"The United States is proud to serve as host of this year’s Asia-Pacific Economic Cooperation (APEC) Leaders Meeting," U.S. Secretary of State Hillary Rodham Clinton said recently at the APEC Ministerial Kickoff in Honolulu, Hawaii. "Global trends and world events have given us a full and formidable agenda. ... We are each trying to generate balanced, inclusive, sustainable growth that delivers good jobs for our citizens; economic, social, and environmental progress for our nations; and shared prosperity for this region."
"To accomplish these goals, we have to create a rules-based system that is open, free, transparent, and fair," Secretary Clinton said. "Working to make that system a reality has been the focus of all of our meetings this year, in Washington; in Big Sky, Montana; in San Francisco; and now here in Hawaii."
The countries in the Asia-Pacific region have made tangible progress in three areas. First is on integrating markets and expanding trade. "We have focused on what we call next-generation issues – for example, by working to help owners of small and medium-sized businesses reach new customers beyond their borders."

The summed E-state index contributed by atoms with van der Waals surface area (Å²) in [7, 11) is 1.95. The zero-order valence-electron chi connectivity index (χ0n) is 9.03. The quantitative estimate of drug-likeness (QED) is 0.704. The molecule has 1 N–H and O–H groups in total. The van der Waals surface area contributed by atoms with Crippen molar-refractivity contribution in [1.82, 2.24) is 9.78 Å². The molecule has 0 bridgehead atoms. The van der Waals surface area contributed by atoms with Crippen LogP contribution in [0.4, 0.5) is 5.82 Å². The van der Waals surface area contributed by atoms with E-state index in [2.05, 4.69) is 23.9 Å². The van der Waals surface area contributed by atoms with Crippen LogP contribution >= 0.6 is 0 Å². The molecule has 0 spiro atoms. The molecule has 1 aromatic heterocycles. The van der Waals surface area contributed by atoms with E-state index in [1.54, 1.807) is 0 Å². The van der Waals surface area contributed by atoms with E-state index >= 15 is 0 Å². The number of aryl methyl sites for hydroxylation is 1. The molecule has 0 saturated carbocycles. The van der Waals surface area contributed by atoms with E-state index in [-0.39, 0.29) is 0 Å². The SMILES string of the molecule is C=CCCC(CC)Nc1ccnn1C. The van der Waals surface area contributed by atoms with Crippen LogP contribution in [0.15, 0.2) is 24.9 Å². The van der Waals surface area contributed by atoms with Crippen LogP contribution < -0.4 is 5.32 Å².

Second is on promoting green growth. "We have advanced a trade initiative for environmental goods and services which will help spur industries investing in green growth," Secretary Clinton said. "We’ve worked to reduce inefficient fossil fuel subsidies, which will help protect the environment by reducing the wasteful consumption of fossil fuels. And we are renewing our commitment to reduce our energy intensity by at least 45 percent by 2035."
Third is to advance further in regulatory cooperation and convergence. "We have seen how improvements in this area can unleash billions of dollars in commercial activities," Secretary Clinton said. "For example, when a majority of APEC countries adopted a uniform safety standard for televisions in 2005, exports for the region increased by 45 percent over the subsequent three years."
"I am well aware that we all have differences in our individual approaches to economic policymaking, but I also know that we share the belief that markets, trade, and investment are vital to our prosperity,"
Secretary Clinton concluded. "I look forward to hearing from everyone about ways we can continue to build an enduring regional economic architecture that is open, free, transparent, and fair."